______

    Yes there is a lot in the small print some people may have missed. It will come down to the economy, it will come down to who prefers who to be the next PM and indeed one year to go.

    The future aint red.

  3. Ozwald

    @Allan Christie
    “After yesterdays council results it’s very clear the south is staying blue and the North’s going purple.”
    —————–
    Crumbs! Fascinating! I must have nodded off when that was announced. Please put a link up or something so we can all see the evidence and benefit from your wisdom and foresight
    __________

    Okay I’ll give it a bash. I reckon UKIP swooped at least 90 council seats from Labour. Now if the average council seat is 2 square miles that’s 180 square miles of Labour territory gone purple.

    Now that’s almost the size of the Isle of Arran gone purple.

  4. For the third time in two days I’ve had to refocus people’s attention on real polls- not the phoney ones we had on Thursday:

    Toby Helm [email protected] · 57m
    Labour has 1pt lead in latest Opinium/Observer national poll. Labour 33 (n/c), Tories 32 (+3), Ukip 19 (-1), Lib Dems 7 (-2).

  5. @ Colin @ Arnric :Welcome (and thanks!), I’m just curious about the real results like everyone else!

    @ Muddy Waters: Thanks, the equations don’t solve *exactly* due to the rounding, so what I did was to minimise the total squared errors.

    @ Phil: Mathematically speaking no it doesn’t, but if you’re trying to infer voting intention then it could do, depending on whether the table is weighted to VI or not. It’s a valid concern and hence my caution…

    @RAF: Agree with your thoughts on the numbers. Re London, I guess the regional weighting will have been done by electorate size rather than actual turnout (probably higher in London due to the locals). So yes, there could be an impact from that.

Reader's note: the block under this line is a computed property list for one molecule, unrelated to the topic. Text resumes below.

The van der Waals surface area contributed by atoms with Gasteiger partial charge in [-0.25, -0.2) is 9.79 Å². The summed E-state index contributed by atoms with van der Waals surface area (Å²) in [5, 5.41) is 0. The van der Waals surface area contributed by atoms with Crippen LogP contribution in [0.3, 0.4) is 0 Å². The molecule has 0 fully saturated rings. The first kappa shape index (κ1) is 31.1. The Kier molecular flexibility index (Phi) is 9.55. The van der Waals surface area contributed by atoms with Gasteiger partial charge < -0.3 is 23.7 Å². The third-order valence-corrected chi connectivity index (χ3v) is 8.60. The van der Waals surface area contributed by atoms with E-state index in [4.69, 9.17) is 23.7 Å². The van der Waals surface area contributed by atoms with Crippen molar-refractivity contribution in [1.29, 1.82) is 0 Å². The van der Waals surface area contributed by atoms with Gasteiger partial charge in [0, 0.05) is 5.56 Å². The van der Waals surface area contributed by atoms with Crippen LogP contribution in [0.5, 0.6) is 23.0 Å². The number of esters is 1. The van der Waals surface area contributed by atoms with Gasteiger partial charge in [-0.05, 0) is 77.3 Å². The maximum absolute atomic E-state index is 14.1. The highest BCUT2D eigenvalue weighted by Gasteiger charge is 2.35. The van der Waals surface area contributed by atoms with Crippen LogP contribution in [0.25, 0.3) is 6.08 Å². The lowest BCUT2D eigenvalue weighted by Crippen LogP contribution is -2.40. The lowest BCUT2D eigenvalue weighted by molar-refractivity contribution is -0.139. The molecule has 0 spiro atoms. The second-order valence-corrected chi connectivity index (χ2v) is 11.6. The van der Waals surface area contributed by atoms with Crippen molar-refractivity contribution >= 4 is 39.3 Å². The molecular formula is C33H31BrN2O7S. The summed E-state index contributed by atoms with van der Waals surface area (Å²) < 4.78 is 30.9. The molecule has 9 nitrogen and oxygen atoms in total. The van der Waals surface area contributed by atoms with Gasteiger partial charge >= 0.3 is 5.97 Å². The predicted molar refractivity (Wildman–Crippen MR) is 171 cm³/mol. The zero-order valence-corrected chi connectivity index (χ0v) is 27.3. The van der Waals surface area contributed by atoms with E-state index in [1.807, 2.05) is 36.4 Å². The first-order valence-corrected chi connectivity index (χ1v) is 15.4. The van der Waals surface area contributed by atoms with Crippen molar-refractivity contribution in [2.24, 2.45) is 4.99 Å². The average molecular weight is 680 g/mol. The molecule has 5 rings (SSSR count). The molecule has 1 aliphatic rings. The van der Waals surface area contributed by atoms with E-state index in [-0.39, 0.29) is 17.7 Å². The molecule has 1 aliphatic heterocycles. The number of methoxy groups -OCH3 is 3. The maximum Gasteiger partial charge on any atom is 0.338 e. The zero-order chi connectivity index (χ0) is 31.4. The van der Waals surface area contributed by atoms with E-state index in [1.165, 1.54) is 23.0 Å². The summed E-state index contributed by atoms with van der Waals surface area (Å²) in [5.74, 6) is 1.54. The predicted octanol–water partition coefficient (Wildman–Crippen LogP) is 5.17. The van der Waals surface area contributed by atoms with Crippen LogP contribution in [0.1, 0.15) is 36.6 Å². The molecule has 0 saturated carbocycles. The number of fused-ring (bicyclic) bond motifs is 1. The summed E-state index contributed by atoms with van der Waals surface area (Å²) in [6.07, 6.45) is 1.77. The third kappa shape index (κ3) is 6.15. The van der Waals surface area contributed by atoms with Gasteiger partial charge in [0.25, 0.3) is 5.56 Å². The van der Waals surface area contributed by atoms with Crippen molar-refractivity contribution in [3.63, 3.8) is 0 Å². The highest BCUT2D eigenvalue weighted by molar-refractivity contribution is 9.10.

6. @ Shevii: Well they already had to, because the Dutch national broadcaster NOS released a Dutch exit poll on Thursday :)

  7. ALLAN CHRISTIE

    “The future aint red”. You forgot to add “IN MY OPINION”! No one knows result of the 2015 GE election any more than anyone else.

    Perhaps Antony could clarify, but isn’t the Ashcroft marginal poll EU section an “OPINION” rather than an “EXIT” poll? IE people asked their voting preference rather than asked as to how they had actually voted as they left polling places on Thursday 22nd May?

  8. @Number Cruncher

    Thanks. Despite your caution, that 1/6 on bet still on offer from Ladbrokes for Ukip to top the poll tomorrow is now looking very attractive.

  9. By way of a coincidence I’ve looked in a totally unscientific way at Hastings & Rye (31st Lab target/34th Con defence).

    Labour and Conservative vote share in Hastings BC 2014 (75% of voters in 2010) + Brede Valley & Marsham and Rye & Eastern Rother in the CC 2013 (25%):

    Swing to Labour of 5.5% giving Lab 40%, Con 33%.
    (Lab 35% + 5%, Con 23% + 10%… Hastings + Rye etc.)

    Questions arise about the extent of a Ukip swing-back to Con in 2015, and whether Con still enjoys the higher likelihood-to-vote (or the extent to which Labour’s gotv is already maximising turnout in local elections).

  10. Nick P,
    Do not take any notice.I love your enthusiasm and commitment.

  11. @Allan Christie

    If elections were calculated based on land area rather than population, I think the motto about the Conservatives being the party of government would actually be accurate.

  12. COUPER2802

    Thanks for the “Wings over Scotland” reference, fascinating.